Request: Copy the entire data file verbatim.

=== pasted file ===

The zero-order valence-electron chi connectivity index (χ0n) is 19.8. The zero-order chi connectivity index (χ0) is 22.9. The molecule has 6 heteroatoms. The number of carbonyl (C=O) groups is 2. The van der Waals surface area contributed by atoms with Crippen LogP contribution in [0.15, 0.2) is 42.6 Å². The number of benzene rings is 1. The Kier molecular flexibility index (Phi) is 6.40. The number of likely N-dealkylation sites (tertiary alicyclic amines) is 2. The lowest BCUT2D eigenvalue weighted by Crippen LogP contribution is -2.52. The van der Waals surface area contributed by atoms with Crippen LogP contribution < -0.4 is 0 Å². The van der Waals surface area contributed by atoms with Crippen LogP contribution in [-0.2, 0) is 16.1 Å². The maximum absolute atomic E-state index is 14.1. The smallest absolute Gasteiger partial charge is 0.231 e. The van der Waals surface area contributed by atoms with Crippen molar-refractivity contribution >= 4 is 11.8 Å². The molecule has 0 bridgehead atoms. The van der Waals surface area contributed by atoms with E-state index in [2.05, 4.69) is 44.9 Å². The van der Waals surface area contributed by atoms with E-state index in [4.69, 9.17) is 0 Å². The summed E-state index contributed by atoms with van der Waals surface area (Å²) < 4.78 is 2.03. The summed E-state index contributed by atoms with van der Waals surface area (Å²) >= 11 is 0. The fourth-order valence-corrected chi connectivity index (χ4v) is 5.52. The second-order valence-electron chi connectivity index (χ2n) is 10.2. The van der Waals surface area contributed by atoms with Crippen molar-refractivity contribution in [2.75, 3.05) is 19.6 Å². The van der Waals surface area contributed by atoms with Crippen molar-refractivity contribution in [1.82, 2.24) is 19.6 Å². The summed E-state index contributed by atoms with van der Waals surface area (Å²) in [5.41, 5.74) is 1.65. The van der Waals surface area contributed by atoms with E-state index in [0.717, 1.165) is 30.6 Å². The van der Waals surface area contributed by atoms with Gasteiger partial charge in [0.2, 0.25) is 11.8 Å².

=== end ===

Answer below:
The zero-order valence-electron chi connectivity index (χ0n) is 19.8. The zero-order chi connectivity index (χ0) is 22.9. The molecule has 6 heteroatoms. The number of carbonyl (C=O) groups is 2. The van der Waals surface area contributed by atoms with Crippen LogP contribution in [0.15, 0.2) is 42.6 Å². The number of benzene rings is 1. The Kier molecular flexibility index (Phi) is 6.40. The number of likely N-dealkylation sites (tertiary alicyclic amines) is 2. The lowest BCUT2D eigenvalue weighted by Crippen LogP contribution is -2.52. The van der Waals surface area contributed by atoms with Crippen LogP contribution < -0.4 is 0 Å². The van der Waals surface area contributed by atoms with Crippen LogP contribution in [-0.2, 0) is 16.1 Å². The maximum absolute atomic E-state index is 14.1. The smallest absolute Gasteiger partial charge is 0.231 e. The van der Waals surface area contributed by atoms with Crippen molar-refractivity contribution >= 4 is 11.8 Å². The molecule has 0 bridgehead atoms. The van der Waals surface area contributed by atoms with E-state index in [2.05, 4.69) is 44.9 Å². The van der Waals surface area contributed by atoms with E-state index in [4.69, 9.17) is 0 Å². The summed E-state index contributed by atoms with van der Waals surface area (Å²) < 4.78 is 2.03. The summed E-state index contributed by atoms with van der Waals surface area (Å²) >= 11 is 0. The fourth-order valence-corrected chi connectivity index (χ4v) is 5.52. The second-order valence-electron chi connectivity index (χ2n) is 10.2. The van der Waals surface area contributed by atoms with Crippen molar-refractivity contribution in [2.75, 3.05) is 19.6 Å². The van der Waals surface area contributed by atoms with Crippen molar-refractivity contribution in [1.82, 2.24) is 19.6 Å². The summed E-state index contributed by atoms with van der Waals surface area (Å²) in [5.41, 5.74) is 1.65. The van der Waals surface area contributed by atoms with E-state index in [0.717, 1.165) is 30.6 Å². The van der Waals surface area contributed by atoms with Gasteiger partial charge in [0.2, 0.25) is 11.8 Å².